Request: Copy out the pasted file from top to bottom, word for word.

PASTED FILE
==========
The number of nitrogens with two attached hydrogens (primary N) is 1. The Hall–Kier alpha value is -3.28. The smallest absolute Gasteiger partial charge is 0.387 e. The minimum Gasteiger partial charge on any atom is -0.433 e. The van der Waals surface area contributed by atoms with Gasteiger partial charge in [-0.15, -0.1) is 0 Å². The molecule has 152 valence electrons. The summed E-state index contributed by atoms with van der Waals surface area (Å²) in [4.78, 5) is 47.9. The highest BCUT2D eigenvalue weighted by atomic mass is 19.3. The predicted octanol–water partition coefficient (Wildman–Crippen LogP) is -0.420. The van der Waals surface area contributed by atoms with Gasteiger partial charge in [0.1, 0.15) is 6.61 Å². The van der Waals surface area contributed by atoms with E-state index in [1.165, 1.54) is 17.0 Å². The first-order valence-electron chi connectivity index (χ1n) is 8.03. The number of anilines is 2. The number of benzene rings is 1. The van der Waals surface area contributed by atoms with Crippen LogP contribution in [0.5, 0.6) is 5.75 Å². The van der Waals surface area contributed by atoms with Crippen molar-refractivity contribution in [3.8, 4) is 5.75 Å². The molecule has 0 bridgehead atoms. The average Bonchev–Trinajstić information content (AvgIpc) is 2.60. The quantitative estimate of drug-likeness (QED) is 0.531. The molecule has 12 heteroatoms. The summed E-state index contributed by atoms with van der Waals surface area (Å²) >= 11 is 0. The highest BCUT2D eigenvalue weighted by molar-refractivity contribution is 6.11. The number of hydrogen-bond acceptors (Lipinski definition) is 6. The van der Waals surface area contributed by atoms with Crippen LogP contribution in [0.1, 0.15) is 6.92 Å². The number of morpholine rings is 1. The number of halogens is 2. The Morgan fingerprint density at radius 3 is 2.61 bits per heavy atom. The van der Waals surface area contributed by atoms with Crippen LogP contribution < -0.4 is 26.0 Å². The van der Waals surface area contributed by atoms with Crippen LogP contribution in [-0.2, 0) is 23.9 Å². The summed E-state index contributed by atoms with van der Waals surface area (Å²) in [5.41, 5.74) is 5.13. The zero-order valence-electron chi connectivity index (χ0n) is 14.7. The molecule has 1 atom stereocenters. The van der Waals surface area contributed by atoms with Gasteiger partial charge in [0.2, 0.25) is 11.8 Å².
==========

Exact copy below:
The number of nitrogens with two attached hydrogens (primary N) is 1. The Hall–Kier alpha value is -3.28. The smallest absolute Gasteiger partial charge is 0.387 e. The minimum Gasteiger partial charge on any atom is -0.433 e. The van der Waals surface area contributed by atoms with Gasteiger partial charge in [-0.15, -0.1) is 0 Å². The molecule has 152 valence electrons. The summed E-state index contributed by atoms with van der Waals surface area (Å²) in [4.78, 5) is 47.9. The highest BCUT2D eigenvalue weighted by atomic mass is 19.3. The predicted octanol–water partition coefficient (Wildman–Crippen LogP) is -0.420. The van der Waals surface area contributed by atoms with Gasteiger partial charge in [0.1, 0.15) is 6.61 Å². The van der Waals surface area contributed by atoms with E-state index in [1.165, 1.54) is 17.0 Å². The first-order valence-electron chi connectivity index (χ1n) is 8.03. The number of anilines is 2. The number of benzene rings is 1. The van der Waals surface area contributed by atoms with Crippen LogP contribution in [0.5, 0.6) is 5.75 Å². The van der Waals surface area contributed by atoms with Crippen molar-refractivity contribution in [3.8, 4) is 5.75 Å². The molecule has 0 bridgehead atoms. The average Bonchev–Trinajstić information content (AvgIpc) is 2.60. The quantitative estimate of drug-likeness (QED) is 0.531. The molecule has 12 heteroatoms. The summed E-state index contributed by atoms with van der Waals surface area (Å²) >= 11 is 0. The highest BCUT2D eigenvalue weighted by molar-refractivity contribution is 6.11. The number of hydrogen-bond acceptors (Lipinski definition) is 6. The van der Waals surface area contributed by atoms with Crippen LogP contribution in [0.1, 0.15) is 6.92 Å². The number of morpholine rings is 1. The number of halogens is 2. The Morgan fingerprint density at radius 3 is 2.61 bits per heavy atom. The van der Waals surface area contributed by atoms with Crippen LogP contribution < -0.4 is 26.0 Å². The van der Waals surface area contributed by atoms with Crippen LogP contribution in [-0.2, 0) is 23.9 Å². The summed E-state index contributed by atoms with van der Waals surface area (Å²) in [5.41, 5.74) is 5.13. The zero-order valence-electron chi connectivity index (χ0n) is 14.7. The molecule has 1 atom stereocenters. The van der Waals surface area contributed by atoms with Gasteiger partial charge in [0.2, 0.25) is 11.8 Å².